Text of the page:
Mr. Nigeria, Kenneth Okolie, nearly lost his life in an armed robbery attack weeks back in Festac Town, Lagos. The model was said to be driving in his Prado jeep, along 24 Road, when three dare-devil armed robbers accosted and dispossessed him of some of his personal effects (jewellery, wrist watch, wallet, ATM card). The injury sustained from the gun shot fired at him by the robbers led to his being rushed to a nearby hospital where about 11 pellets were extracted from his body. He has since returned home, but still recuperating. He recounted his experience to ENCOMIUM Weekly at his Festac Town, Lagos home on Thursday, January 20, 2011.
Give us a graphic account of how you were attacked by the armed robbers.
It was on Tuesday, January 4, 2011, around 8 p.m. I was coming back home, driving towards 24 Road, Festac, when I came across a speed ramp, so I slowed down. All of a sudden, I saw a bike just emerge, one of the men came down and gave a warning shot, then the remaining two came down. I couldn’t move again, so I came down. They removed everything on me, my chains, wallet, then they demanded for my car key. I didn’t put off the car because I thought of escaping when I came down. I closed the door so they didn’t know the car was on. So, I started begging them. One was holding me, one was on the look out, the other one was on the bike. The guy l was begging tried considering, then the other one came and the harassment continued. He looked at me, moved into space and shot. At that point, something told me to jump, so before he fired, I was already in the air. He actually aimed my chest. But I was able to jump, so the bullet hit my hand, my hips, then I was on the floor.
What brand of car were you driving?
It was a Prado jeep.
Was it taken away?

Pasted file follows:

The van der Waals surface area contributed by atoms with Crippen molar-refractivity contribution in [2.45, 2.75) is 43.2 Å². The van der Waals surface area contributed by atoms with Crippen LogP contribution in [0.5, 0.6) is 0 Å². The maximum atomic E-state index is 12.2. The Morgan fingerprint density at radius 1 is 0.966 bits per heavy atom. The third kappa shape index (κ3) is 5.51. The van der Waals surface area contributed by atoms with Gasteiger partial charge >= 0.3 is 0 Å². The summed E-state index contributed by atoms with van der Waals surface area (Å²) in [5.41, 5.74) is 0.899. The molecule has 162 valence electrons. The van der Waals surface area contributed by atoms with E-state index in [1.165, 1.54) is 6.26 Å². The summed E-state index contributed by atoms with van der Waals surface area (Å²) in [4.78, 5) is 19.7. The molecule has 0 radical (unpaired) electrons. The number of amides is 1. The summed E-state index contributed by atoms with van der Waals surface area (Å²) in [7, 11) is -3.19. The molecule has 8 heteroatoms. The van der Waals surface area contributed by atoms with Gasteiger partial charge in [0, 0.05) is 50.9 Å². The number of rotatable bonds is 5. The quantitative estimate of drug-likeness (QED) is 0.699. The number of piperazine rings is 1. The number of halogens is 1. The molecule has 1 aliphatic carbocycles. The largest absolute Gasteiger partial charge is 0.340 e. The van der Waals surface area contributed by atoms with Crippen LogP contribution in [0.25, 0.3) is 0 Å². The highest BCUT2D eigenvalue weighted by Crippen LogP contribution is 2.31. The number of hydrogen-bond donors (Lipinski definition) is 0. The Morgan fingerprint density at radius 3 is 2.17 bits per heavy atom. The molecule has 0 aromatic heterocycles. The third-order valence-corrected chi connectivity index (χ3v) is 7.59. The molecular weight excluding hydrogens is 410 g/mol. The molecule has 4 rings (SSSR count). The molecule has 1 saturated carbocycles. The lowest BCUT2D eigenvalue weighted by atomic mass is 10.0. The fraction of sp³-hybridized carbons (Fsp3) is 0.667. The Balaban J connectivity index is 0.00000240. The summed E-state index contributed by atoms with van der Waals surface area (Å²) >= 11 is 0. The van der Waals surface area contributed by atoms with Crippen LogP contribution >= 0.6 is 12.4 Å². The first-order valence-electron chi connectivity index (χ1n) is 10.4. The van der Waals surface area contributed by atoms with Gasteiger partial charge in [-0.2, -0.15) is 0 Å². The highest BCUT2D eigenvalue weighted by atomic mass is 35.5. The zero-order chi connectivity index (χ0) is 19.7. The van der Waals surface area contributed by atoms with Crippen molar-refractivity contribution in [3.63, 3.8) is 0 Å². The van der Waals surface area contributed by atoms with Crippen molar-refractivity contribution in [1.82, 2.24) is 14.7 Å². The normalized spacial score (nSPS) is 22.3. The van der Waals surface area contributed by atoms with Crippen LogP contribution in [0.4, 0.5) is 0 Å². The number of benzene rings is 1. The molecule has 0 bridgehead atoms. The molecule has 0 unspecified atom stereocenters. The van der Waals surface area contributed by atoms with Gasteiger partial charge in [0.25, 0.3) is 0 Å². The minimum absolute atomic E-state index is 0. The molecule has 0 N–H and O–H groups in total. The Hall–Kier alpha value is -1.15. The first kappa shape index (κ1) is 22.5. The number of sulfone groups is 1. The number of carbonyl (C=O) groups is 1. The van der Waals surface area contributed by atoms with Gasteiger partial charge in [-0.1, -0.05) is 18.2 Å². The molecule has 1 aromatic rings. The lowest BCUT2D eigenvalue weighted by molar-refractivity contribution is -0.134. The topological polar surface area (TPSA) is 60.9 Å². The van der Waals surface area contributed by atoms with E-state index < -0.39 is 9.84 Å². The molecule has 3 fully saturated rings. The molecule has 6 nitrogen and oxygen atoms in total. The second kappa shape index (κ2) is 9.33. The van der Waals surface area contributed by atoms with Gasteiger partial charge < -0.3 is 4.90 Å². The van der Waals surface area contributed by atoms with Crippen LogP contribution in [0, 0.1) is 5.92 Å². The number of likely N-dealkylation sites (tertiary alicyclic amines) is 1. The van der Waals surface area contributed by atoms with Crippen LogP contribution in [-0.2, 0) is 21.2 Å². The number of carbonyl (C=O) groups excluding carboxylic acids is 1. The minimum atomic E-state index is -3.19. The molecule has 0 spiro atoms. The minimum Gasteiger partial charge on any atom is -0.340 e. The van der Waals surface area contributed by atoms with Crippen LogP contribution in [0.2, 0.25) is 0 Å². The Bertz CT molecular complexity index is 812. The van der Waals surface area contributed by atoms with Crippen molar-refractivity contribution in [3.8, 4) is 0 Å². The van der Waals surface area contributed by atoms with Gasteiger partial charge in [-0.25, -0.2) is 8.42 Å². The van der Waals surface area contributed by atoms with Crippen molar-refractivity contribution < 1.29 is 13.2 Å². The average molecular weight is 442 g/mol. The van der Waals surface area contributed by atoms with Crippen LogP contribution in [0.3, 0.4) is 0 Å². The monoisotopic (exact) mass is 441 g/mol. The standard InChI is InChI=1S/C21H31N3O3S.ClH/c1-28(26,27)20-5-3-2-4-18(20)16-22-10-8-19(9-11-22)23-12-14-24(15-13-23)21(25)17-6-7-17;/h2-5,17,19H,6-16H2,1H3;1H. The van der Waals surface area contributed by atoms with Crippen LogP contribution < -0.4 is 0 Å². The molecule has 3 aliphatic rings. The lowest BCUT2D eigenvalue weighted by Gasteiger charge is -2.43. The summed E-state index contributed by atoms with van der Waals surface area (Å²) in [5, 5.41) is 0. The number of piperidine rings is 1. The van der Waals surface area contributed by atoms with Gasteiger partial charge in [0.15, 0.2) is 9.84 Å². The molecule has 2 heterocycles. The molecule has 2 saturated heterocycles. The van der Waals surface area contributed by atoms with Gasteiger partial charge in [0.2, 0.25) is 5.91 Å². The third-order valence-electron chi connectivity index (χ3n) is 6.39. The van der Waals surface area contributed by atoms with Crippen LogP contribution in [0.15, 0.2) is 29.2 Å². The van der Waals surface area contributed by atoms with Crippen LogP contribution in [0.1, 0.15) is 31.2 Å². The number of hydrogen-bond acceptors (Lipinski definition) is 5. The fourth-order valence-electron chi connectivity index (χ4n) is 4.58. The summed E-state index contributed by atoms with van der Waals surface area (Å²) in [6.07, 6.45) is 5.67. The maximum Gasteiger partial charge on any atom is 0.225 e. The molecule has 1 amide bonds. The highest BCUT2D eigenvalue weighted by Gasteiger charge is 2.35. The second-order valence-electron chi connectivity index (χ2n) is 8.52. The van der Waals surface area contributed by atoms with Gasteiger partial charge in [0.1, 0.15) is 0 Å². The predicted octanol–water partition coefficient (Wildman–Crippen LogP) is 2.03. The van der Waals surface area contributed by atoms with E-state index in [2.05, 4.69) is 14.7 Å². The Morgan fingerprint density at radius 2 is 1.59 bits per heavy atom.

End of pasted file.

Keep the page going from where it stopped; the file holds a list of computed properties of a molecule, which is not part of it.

No, it wasn’t stolen. They left the jeep after they shot me. Some guys who were around when they shot were contemplating if it was a knock out, but after the second shot, they started coming nearer. They saw some men and me on the ground, so they started screaming, ‘Ole, Ole.’ That was how I was saved, because they aimed at me again. I couldn’t get up because of the pain. They pursued them, but they fled. Good Samaritans assisted me to ML Hospital in the neighbourhood where the doctor administered first aid on me. He helped me pull out five pellets, then I went to the police station to make a report.
How are you recuperating?
I have been recuperating very well. The doctor gave me proper drug prescription. I have also gone into another round of surgery where the doctor removed six more pellets from my hands. For now, no more surgery until it heals.
What has the incident deprived you of?
Actually, the whole incident has given me time to think more about everything I want to do in 2011. I am generating more ideas for my plans. In a way, it’s been helpful, but it’s annoying I got shot. It’s not a laudable thing to happen to me.
It is the will of God and the power of prayer. I believe that God knows and wants me to accomplish something and I am not going anytime soon. God has made me the way I am, so He kept me alive and gave me the strength and the instinct about what to do at that particular time.